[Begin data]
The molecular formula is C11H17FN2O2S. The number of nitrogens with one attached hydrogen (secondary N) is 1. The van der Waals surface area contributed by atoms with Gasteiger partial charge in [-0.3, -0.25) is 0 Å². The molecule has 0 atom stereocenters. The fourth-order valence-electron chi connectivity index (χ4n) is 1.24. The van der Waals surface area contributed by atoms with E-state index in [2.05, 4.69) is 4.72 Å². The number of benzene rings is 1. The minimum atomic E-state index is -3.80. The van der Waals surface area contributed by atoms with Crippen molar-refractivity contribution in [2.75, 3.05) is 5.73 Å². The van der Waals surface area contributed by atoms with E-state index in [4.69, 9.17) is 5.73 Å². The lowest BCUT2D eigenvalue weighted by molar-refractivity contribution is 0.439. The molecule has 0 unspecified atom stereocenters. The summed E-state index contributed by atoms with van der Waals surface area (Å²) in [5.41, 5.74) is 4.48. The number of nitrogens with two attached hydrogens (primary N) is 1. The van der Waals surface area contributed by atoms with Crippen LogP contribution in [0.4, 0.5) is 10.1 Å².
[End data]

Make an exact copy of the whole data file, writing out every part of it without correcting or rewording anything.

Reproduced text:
The molecular formula is C11H17FN2O2S. The number of nitrogens with one attached hydrogen (secondary N) is 1. The van der Waals surface area contributed by atoms with Gasteiger partial charge in [-0.3, -0.25) is 0 Å². The molecule has 0 atom stereocenters. The fourth-order valence-electron chi connectivity index (χ4n) is 1.24. The van der Waals surface area contributed by atoms with E-state index in [2.05, 4.69) is 4.72 Å². The number of benzene rings is 1. The minimum atomic E-state index is -3.80. The van der Waals surface area contributed by atoms with Crippen molar-refractivity contribution in [2.75, 3.05) is 5.73 Å². The van der Waals surface area contributed by atoms with E-state index in [4.69, 9.17) is 5.73 Å². The lowest BCUT2D eigenvalue weighted by molar-refractivity contribution is 0.439. The molecule has 0 unspecified atom stereocenters. The summed E-state index contributed by atoms with van der Waals surface area (Å²) in [5.41, 5.74) is 4.48. The number of nitrogens with two attached hydrogens (primary N) is 1. The van der Waals surface area contributed by atoms with Crippen LogP contribution in [0.4, 0.5) is 10.1 Å².